Apple Arcade launches this week, coming to devices running the iOS 13 beta today, September 17, and to everyone else two days later.
The new subscription service starts with a one-month free trial, then costs $4.99 per month. Apple Arcade works across the company's product portfolio, including on the iPhone, iPad, Mac and Apple TV. There are around 50 games available now, and Apple promises over 100 by winter.
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All games can be played online or offline (so they'll work just fine on the airplane), and they work cross-device, so you can play on your Mac, then switch to your iPhone and pick up where you left off.
Arguably the most important feature is the lack of micro-transactions, in-app purchases, adverts and buyable loot boxes. Instead, all of the games work like those bought on more traditional gaming platforms, like the Xbox One, PlayStation 4, and Nintendo Switch.
Not a 'Pay to Play' model
This marks an important shift in the mobile gaming landscape. Although not an avid gamer, I remember excitedly downloading Real Racing 3 for my iPhone back in 2013; the previous two installments have been excellent, and given the franchise was now published by Electronic Arts, I had high hopes for number three.
Apple Arcade launches on September 18GearBrain
Instead, what arrived was one of the first 'freemium' or 'pay-to-play' mobile games. Just as iPhones and Android smartphones were at a point where they had the power to play graphically intense games resembling the quality of console games from just a generation ago, the industry had decided to take a different path. Instead of charging $5 or even $10 for the game, they gave it out for free, but made it almost impossible to play without paying repeatedly to make progress. Real Racing 3 was one of the first to do this, but it was far from alone.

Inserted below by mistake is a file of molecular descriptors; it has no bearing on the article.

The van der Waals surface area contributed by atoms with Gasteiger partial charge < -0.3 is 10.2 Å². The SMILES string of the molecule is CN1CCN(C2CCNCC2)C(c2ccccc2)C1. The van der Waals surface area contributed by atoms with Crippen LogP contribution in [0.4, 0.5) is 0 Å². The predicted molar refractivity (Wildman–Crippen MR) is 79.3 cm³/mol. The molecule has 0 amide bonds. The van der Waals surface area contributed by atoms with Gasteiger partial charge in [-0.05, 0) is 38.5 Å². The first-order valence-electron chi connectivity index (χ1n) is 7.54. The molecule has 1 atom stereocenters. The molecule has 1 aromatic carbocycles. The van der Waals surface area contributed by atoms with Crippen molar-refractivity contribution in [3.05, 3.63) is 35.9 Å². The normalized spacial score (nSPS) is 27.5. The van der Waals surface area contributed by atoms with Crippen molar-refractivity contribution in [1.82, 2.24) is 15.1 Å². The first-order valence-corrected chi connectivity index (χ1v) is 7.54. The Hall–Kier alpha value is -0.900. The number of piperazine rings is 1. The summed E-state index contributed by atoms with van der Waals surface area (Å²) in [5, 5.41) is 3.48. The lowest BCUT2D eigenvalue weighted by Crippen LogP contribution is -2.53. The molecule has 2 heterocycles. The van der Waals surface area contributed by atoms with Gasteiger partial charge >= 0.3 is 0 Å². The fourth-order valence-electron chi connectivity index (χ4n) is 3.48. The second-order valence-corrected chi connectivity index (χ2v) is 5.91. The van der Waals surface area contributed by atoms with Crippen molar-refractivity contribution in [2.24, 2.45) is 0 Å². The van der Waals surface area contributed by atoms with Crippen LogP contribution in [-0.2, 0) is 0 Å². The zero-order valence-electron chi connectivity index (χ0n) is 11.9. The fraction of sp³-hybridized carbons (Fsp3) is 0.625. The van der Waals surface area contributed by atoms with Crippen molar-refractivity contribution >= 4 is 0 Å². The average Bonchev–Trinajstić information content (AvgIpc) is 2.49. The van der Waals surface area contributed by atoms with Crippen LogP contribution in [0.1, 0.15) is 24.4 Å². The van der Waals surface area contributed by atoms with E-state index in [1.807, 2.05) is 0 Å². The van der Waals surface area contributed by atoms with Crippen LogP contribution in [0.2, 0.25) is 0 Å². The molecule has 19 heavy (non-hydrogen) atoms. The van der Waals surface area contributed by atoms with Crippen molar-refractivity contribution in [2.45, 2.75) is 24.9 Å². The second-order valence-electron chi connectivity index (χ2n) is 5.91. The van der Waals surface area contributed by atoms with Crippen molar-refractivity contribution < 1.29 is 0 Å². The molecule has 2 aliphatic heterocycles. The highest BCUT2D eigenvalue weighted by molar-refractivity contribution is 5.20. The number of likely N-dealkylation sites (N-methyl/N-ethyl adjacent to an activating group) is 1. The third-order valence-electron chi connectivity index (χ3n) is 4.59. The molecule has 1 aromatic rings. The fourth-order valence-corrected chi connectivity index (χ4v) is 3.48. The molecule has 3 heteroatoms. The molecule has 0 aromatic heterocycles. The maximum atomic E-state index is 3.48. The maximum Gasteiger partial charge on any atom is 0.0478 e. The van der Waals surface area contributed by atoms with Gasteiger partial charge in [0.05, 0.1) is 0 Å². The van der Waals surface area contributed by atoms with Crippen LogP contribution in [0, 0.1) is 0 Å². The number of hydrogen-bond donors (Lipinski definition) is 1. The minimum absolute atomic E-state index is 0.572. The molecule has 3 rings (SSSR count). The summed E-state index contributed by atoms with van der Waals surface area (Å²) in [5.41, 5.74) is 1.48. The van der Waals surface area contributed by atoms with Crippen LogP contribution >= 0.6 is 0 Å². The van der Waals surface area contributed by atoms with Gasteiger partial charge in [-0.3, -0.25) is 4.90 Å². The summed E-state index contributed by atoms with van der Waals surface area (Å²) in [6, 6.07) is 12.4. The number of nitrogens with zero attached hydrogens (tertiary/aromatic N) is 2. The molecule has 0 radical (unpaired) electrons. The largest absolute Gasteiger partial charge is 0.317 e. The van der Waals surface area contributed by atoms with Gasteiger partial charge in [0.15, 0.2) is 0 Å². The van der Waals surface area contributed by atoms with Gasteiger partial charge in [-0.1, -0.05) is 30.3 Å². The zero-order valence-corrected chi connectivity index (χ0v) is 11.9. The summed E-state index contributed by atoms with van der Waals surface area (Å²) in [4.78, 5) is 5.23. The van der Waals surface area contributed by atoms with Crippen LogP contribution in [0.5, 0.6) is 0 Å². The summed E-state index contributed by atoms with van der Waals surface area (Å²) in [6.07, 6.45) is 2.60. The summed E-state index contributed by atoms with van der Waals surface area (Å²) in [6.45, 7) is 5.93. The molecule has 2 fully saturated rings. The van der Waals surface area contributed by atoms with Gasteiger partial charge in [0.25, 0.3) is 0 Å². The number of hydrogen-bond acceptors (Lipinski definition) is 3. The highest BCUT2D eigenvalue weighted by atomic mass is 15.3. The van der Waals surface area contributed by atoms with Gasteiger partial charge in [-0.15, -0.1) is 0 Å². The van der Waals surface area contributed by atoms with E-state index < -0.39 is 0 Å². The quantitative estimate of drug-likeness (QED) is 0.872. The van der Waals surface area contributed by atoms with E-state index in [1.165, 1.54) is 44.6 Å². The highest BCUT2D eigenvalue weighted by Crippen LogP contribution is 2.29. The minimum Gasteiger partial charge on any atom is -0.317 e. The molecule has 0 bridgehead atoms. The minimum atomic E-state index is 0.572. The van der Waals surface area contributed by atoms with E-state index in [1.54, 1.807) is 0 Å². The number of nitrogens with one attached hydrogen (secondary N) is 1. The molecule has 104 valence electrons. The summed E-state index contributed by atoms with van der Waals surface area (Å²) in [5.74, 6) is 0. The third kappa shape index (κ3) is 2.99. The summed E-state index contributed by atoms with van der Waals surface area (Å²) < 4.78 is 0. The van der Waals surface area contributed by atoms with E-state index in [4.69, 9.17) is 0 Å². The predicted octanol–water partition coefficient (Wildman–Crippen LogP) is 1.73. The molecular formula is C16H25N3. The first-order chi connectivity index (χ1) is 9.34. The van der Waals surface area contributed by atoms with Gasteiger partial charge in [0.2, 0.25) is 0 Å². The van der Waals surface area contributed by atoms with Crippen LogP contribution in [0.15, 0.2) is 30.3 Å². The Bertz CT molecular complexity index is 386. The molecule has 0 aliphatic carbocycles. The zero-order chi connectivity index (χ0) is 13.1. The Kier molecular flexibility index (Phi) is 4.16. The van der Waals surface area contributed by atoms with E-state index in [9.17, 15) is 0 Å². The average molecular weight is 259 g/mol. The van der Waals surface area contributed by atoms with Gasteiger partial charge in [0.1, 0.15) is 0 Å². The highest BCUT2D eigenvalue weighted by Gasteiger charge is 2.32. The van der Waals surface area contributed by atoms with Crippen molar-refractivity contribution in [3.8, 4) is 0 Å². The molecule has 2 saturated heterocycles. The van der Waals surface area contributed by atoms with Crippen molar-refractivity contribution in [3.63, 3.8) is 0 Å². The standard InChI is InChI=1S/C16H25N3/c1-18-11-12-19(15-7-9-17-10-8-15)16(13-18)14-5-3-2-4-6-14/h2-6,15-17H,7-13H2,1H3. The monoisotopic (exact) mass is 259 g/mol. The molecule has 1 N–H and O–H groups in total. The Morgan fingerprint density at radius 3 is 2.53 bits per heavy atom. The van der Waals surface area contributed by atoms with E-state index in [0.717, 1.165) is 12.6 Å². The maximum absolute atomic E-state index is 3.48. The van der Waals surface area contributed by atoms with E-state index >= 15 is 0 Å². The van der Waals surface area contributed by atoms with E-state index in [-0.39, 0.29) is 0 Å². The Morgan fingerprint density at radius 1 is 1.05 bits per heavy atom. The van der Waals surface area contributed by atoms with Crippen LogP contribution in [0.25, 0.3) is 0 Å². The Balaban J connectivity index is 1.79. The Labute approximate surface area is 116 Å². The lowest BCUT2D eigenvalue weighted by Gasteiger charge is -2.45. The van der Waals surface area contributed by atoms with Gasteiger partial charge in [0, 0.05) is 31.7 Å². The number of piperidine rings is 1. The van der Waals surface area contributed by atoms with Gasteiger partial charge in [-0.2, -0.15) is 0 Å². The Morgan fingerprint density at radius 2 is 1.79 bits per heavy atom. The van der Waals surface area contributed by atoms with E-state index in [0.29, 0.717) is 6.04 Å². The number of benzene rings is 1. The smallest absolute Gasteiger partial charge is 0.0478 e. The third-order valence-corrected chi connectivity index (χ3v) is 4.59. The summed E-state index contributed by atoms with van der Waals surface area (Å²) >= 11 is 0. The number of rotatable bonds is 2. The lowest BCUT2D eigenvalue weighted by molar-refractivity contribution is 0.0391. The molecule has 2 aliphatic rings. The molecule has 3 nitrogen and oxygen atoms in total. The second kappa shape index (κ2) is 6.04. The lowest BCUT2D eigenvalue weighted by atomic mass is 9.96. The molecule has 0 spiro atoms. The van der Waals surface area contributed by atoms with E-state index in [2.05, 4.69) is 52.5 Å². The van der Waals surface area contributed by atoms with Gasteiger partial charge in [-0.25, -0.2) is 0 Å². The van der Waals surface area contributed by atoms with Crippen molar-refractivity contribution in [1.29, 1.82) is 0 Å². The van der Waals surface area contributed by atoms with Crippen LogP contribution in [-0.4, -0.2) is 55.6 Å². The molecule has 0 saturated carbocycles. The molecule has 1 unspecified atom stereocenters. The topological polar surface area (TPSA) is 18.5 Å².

At its simplest, small transactions meant cars could be fixed or delivered to your garage more quickly, otherwise you had to wait an hour, not playing the game. Naturally, paying out a few cents to keep playing was always a temptation, especially to console gamers used to playing for hours on end without tedious waiting. The industry evolved over the next six years, but even in 2019 it is still commonplace to see free mobile games littered with adverts which interrupted gameplay, or with games demanding payment to make unimpeded progress.
Loot boxes also became a problem, where gamers are asked to pay to unlock a mystery selection of in-game items. Some of these items are perceived as carrying more value than others, turning the paying for a loot box into a lottery. Young gamers using a smartphone with a billing account linked to their parent's credit card then racked up bills in a bid to unlock rare in-game content.
This month, British members of parliament called on the government to classify paid-for loot boxes as gambling — a move which would follow similar steps already taken in China, Belgium and the Netherlands. Instead of obtaining a gambling license, video game companies operating in Belgium no longer charge money for loot boxes.
Agent Intercept on the Apple ArcadeGearBrain
How Apple Arcade differs
Now, there's Apple Arcade. Already known for its family-friendly, squeaky-clean image, Apple is likely to have already held a dim view on paid-for loot boxes, or gaming mechanics which lure children into addiction.
Instead, Apple Arcade charges a flat rate of $4.99 for blanket access to every game the service has to offer, and a family of six can play for that price too, providing their devices are linked through Apple's existing Family Sharing system. In one hit, this removes parents' worries of children seeing inappropriate adverts on free games, or using their credit card in freemium titles.